Michigan’s school pension system is among those “60 percent of plan sponsors” who failed to meet “annual required contributions” last year, and thus it broke a GASB “rule.” This means the state did not contribute the amount the system’s own accountants estimated is needed to both cover the cost of another year’s pension credit earned by school employees, and start “catching up” on the past underfunding that has generated a $26 billion unfunded liability. (The estimate was $2.1 billion, and the state only put in $1.6 billion.)

Rule number one of getting out of a hole is to stop digging it deeper. The bill passed by the Michigan Senate in 2012 was potentially transformational because it would have closed the defined-benefit school pension system to new hires, placing the state on a glide path to eventually getting out from under employee legacy costs.

The signs are hopeful that the current House and Senate may complete the work begun by Gov. John Engler and the 1996 Legislature when they closed the state employee pension system to new hires, a reform that saved taxpayers between $2.3 and $4.3 billion.

Right-to-work is not for or against unions. In fact, the only effect of right-to-work on collective bargaining is that it takes away a union’s ability to get a worker fired for not paying them.

In 1999 Robert P. Hunter, a Senior Fellow in Labor Policy for the Mackinac Center for Public Policy, created the Spectrum of Government Intervention in Organized Labor. On one side of the spectrum was government outlawing unions, labeling them a criminal conspiracy. On the other side was forcing all workers to be members of a union.

click to enlarge

Hunter, taking a Goldilocks approach, said that the preferred place for government intervention in organized labor was in the middle: neutrality. Hunter maintained that government should not force or forbid anyone from joining (or associating with) a union.

While right-to-work is not completely neutral — workers can still be forced to accept representation from a union and employers are still obligated to negotiate with a union — it is a step closer to Hunter’s ideal.

With right-to-work, unions, workers and employers can still bargain over wages, hours, working conditions and everything else they typically bargain over.

The difference is that with right-to-work a union must earn the dues of its members.

By proving their worth to their membership and making them compete, right-to-work can make unions stronger. Combine this competition with right-to-work states adding more jobs — meaning there is more opportunity for union jobs — and the result is that union membership may grow faster in right-to-work states compared to non-right-to-work states.

In 2014, the right-to-work state of Indiana tied with the non-right-to-work state of Colorado for adding the most union members in the country. Both states added 50,000 new union members each, according to data from the Bureau of Labor Statistics. The state that lost the most union members was the non-right-to-work state of Washington, which lost 55,000 members.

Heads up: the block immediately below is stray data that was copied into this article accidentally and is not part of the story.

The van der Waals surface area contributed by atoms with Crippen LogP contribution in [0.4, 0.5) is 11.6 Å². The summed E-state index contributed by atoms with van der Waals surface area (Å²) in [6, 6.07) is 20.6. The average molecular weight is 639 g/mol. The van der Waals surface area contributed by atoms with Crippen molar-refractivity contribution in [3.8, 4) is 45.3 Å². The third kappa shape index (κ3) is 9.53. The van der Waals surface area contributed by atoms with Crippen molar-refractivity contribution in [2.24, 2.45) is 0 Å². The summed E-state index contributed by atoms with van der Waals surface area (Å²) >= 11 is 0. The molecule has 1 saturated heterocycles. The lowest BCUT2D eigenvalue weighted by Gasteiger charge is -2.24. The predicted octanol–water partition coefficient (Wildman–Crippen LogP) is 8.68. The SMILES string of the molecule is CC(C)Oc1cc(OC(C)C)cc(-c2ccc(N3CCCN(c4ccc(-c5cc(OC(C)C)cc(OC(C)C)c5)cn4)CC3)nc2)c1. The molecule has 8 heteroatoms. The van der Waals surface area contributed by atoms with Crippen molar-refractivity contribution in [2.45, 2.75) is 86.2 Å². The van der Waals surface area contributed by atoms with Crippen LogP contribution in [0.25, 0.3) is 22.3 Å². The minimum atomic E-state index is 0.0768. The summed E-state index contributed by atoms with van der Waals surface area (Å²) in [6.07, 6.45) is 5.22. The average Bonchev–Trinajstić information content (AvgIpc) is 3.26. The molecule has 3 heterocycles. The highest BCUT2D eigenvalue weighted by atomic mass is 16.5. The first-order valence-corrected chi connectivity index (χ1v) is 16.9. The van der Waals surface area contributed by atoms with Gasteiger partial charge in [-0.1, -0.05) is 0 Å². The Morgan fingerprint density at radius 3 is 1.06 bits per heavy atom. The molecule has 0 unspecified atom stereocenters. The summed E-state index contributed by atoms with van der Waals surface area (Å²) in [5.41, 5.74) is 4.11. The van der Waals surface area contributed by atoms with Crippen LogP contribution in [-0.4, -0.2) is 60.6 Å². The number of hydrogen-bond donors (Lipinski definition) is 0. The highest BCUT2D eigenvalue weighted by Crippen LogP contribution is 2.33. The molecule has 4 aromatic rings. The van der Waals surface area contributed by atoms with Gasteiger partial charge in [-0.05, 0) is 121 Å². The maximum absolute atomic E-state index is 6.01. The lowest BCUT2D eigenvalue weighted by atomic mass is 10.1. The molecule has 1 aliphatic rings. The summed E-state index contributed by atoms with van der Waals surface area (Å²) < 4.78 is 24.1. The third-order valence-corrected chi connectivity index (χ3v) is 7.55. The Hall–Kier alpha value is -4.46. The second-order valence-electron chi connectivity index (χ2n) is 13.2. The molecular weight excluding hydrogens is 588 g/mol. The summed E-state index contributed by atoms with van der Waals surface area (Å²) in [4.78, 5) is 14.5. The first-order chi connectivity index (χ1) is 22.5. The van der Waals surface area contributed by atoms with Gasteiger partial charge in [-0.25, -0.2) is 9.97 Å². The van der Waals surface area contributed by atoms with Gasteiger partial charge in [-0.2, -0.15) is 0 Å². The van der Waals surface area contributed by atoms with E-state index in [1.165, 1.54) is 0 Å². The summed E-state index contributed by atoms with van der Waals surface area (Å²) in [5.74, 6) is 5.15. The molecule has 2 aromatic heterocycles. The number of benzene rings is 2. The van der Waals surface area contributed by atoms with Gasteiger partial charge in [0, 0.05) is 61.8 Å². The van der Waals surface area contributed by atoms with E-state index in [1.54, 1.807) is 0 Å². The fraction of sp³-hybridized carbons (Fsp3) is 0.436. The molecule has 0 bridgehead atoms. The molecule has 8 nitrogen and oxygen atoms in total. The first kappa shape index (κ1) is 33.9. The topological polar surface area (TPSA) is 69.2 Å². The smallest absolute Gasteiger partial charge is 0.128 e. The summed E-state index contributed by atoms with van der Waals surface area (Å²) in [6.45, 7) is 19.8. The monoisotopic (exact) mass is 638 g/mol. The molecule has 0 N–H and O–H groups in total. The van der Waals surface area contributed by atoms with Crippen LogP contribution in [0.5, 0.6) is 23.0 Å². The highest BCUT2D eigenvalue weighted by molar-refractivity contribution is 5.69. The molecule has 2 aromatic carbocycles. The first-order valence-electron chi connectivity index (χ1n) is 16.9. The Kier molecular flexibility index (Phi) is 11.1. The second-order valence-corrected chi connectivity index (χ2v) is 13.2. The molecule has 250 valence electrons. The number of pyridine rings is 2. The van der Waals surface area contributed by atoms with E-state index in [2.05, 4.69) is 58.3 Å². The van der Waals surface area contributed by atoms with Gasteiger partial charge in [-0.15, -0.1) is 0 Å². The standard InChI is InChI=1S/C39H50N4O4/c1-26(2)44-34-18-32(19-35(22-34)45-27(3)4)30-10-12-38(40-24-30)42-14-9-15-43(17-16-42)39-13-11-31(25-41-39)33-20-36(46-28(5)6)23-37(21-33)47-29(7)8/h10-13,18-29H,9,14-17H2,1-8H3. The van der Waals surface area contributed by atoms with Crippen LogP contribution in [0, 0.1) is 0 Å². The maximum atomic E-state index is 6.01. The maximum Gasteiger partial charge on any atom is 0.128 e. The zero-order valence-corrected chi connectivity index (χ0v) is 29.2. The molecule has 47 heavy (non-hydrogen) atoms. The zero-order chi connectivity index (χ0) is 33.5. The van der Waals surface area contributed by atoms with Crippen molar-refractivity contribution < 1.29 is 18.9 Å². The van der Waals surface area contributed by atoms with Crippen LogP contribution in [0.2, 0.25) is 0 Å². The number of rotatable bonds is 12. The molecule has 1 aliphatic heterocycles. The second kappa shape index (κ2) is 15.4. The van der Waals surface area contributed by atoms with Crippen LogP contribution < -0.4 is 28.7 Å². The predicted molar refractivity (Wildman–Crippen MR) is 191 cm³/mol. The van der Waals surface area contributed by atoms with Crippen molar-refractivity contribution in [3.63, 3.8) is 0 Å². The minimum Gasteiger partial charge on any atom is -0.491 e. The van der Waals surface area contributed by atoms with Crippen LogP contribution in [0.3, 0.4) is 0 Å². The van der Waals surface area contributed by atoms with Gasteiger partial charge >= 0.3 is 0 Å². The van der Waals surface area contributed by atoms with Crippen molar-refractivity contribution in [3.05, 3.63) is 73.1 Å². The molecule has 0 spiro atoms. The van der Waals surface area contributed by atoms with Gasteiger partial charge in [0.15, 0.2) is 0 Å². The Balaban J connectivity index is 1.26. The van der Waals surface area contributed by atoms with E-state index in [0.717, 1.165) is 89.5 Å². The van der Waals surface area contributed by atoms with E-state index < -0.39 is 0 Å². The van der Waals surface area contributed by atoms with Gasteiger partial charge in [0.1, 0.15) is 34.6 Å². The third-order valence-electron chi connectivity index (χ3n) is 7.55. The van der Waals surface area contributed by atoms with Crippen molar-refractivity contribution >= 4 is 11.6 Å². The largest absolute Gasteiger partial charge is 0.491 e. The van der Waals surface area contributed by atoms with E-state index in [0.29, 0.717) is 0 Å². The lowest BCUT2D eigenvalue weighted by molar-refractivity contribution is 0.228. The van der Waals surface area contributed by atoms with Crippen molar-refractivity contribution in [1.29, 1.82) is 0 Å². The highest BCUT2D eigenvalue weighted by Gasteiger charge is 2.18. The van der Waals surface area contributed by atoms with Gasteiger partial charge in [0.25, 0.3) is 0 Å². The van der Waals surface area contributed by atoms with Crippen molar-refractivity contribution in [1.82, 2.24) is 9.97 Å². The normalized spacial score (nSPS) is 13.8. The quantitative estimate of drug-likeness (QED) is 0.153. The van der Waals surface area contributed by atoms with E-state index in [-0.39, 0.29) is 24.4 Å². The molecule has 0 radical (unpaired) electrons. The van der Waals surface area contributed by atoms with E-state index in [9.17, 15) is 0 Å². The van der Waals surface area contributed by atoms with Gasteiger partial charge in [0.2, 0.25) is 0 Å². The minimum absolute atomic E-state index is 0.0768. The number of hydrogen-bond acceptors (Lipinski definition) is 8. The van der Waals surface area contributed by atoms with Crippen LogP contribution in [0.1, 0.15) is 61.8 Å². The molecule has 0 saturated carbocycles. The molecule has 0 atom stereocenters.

The ratio of which group of states adds more union members varies each year. In 2012, right-to-work states added 39,000 new members and non-right-to-work states lost 390,000. Other years, like last year, forced-unionism states come out ahead.

Even union officials are starting to take notice of the fact that right-to-work can help unions thrive.

As Gary Casteel, secretary-treasurer for the United Auto Workers recently noted:

“I've never understood [why] people think right to work hurts unions … To me, it helps them. You don't have to belong if you don't want to. So if I go to an organizing drive, I can tell these workers, 'If you don't like this arrangement, you don't have to belong.' Versus, 'If we get 50 percent of you, then all of you have to belong, whether you like to or not.' I don't even like the way that sounds, because it's a voluntary system, and if you don't think the system's earning its keep, then you don't have to pay.”

A year after Michigan passed its right-to-work law, Doug Pratt, director of member and political engagement for the Michigan Education Association, said that right-to-work caused his union to increase their efforts to “explain to our members why membership is of value,” and that “We’re stronger because of it …”

Likewise John Beck, an associate professor in Michigan State University’s School of Human Resources and Labor Relations told the Livingston Daily:

“There’s an imperative now that really demands that unions pay more attention to [member engagement] than they have in the past. In that way, I don’t think that, by its very nature, [right-to-work is] the death knell. In fact, some would argue that it’s actually going to be kind of a needed shot in the arm.”

Right-to-work has little effect on collective bargaining, but can have major effects on the efficacy of union representation.

(Editor’s note: A version of this article first appeared on the Web site of the Illinois Policy Institute.)

House Considers Repealing Outdated Crimes

There are current laws against walkathons and bad language